And keep in mind that America's Next Top Model is a "reality" show designed to entertain; it's not a realistic look at the world of fashion. About 95% of the girls who appear on that show wouldn't get a second look if they walked directly into a fashion agency.

Oh so true wrt the America's Next Top Model comment.  Here's some pictures from Vogue and Bazaar (I cheated a bit esp the Sofia Vergara one, but omg she's so awesome).





Answer 3. There is a Functional Difference.  High Fashion is to establish functional acknowledgement without trying too hard for the sale.
The difference is functional. A fashionista may want to keep fashion magazines on her coffee table, but she may also not want her significant other giving them a second, or even a first, glance. 
Likewise a dominant female can walk into a room and behave in a manner that instantly draws the attention of other women and establishes her social rank, without drawing the eye of a single heterosexual male. 
Women have to do this for essentially the same reason professional wrestlers go through a glare-grunt-and-groan performance that is obviously staged--to avoid putting each other in the hospital. Peck rights are negotiable and recreational, competition over males is a serious business.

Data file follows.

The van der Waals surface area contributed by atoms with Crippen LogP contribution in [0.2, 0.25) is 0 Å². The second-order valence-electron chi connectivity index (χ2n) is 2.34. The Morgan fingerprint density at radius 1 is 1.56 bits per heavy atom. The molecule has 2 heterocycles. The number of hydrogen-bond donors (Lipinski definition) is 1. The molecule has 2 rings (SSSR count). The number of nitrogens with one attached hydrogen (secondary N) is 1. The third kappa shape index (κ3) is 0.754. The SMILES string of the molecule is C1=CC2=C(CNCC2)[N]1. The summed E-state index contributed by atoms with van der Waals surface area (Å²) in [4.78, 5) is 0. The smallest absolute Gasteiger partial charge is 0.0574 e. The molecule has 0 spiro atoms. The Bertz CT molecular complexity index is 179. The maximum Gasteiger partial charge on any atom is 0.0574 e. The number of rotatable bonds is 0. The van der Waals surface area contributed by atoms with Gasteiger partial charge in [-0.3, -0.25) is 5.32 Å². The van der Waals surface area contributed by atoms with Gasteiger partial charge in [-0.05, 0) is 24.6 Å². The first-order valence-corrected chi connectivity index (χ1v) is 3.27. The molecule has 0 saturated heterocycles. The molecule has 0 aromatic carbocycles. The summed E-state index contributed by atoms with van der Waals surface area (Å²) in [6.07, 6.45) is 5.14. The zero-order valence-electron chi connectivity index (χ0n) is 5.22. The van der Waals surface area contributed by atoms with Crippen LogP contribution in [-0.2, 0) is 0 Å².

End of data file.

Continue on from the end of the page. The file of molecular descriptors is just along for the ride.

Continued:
I agree with the comments about Top Model above. Tyra has a forte for doing whatever is Bankable, and she goes all out to make her show persuasive. Watch the other professionals, particularly Twiggy and Paulina Porzikova. Their comments are usually restrained and quite vague, and they seem to be holding their noses.
Old models are referenced.  But I think the examples described are good.

Answer 4. High Fashion = Couture Fashion.  Glamour = Eye Candy. (Do Not Totally Agree)
Glamour is eye candy, and the girls often "make love" to the camera.
Commercial fashion has been described above, and can be seen in a Victoria Secrets catalog and the above mention magazines.
High Fashion, often now, refers to Couture Fashion-- the poses are unnatural and bizzare. They are often seen done by Benny Ninja on the show, and look like the Vogue dance moves from the 90's. None of the above magazine features these poses on a regular bases, but can oft be found in high end (e.g. Neiman Marcus) fashion retailer's catalogs, and of course promotional ads for such shows.
Not sure I totally agree with this.  High Fashion is high fashion.  We should not regard the bizarre and unnatural as Couture since overly "different" poses and pictures are just a different form of Glamour photos.  Both are trying to grab your attention in a totally obvious manner and deviate from the showcase itself.  Perhaps that is modern "Avant-Garde" shows are considered old school and dwindling in popularity.